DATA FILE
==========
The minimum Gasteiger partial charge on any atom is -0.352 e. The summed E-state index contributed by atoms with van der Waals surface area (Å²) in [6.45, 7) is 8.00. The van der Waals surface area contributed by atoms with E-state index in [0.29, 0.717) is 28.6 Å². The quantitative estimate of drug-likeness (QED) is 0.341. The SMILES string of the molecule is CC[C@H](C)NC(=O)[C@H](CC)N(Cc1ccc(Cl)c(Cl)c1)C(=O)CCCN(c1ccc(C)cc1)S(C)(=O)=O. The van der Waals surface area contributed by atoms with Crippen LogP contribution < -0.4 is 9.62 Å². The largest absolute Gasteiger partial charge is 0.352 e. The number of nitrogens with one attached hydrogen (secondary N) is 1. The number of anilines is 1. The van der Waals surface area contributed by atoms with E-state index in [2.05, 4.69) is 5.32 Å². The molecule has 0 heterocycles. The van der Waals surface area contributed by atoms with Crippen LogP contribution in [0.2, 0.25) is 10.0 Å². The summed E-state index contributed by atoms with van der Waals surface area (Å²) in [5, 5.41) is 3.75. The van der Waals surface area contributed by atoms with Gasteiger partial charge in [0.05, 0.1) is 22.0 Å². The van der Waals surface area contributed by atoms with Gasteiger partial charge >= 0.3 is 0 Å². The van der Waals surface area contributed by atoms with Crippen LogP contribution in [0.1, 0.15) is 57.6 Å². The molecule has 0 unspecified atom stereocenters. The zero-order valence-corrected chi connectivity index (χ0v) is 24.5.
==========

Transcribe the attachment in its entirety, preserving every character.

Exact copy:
The minimum Gasteiger partial charge on any atom is -0.352 e. The summed E-state index contributed by atoms with van der Waals surface area (Å²) in [6.45, 7) is 8.00. The van der Waals surface area contributed by atoms with E-state index in [0.29, 0.717) is 28.6 Å². The quantitative estimate of drug-likeness (QED) is 0.341. The SMILES string of the molecule is CC[C@H](C)NC(=O)[C@H](CC)N(Cc1ccc(Cl)c(Cl)c1)C(=O)CCCN(c1ccc(C)cc1)S(C)(=O)=O. The van der Waals surface area contributed by atoms with Crippen LogP contribution < -0.4 is 9.62 Å². The largest absolute Gasteiger partial charge is 0.352 e. The number of nitrogens with one attached hydrogen (secondary N) is 1. The number of anilines is 1. The van der Waals surface area contributed by atoms with E-state index in [2.05, 4.69) is 5.32 Å². The molecule has 0 heterocycles. The van der Waals surface area contributed by atoms with Crippen LogP contribution in [0.2, 0.25) is 10.0 Å². The summed E-state index contributed by atoms with van der Waals surface area (Å²) in [5, 5.41) is 3.75. The van der Waals surface area contributed by atoms with Gasteiger partial charge in [0.05, 0.1) is 22.0 Å². The van der Waals surface area contributed by atoms with Gasteiger partial charge >= 0.3 is 0 Å². The van der Waals surface area contributed by atoms with Crippen LogP contribution in [0.1, 0.15) is 57.6 Å². The molecule has 0 unspecified atom stereocenters. The zero-order valence-corrected chi connectivity index (χ0v) is 24.5.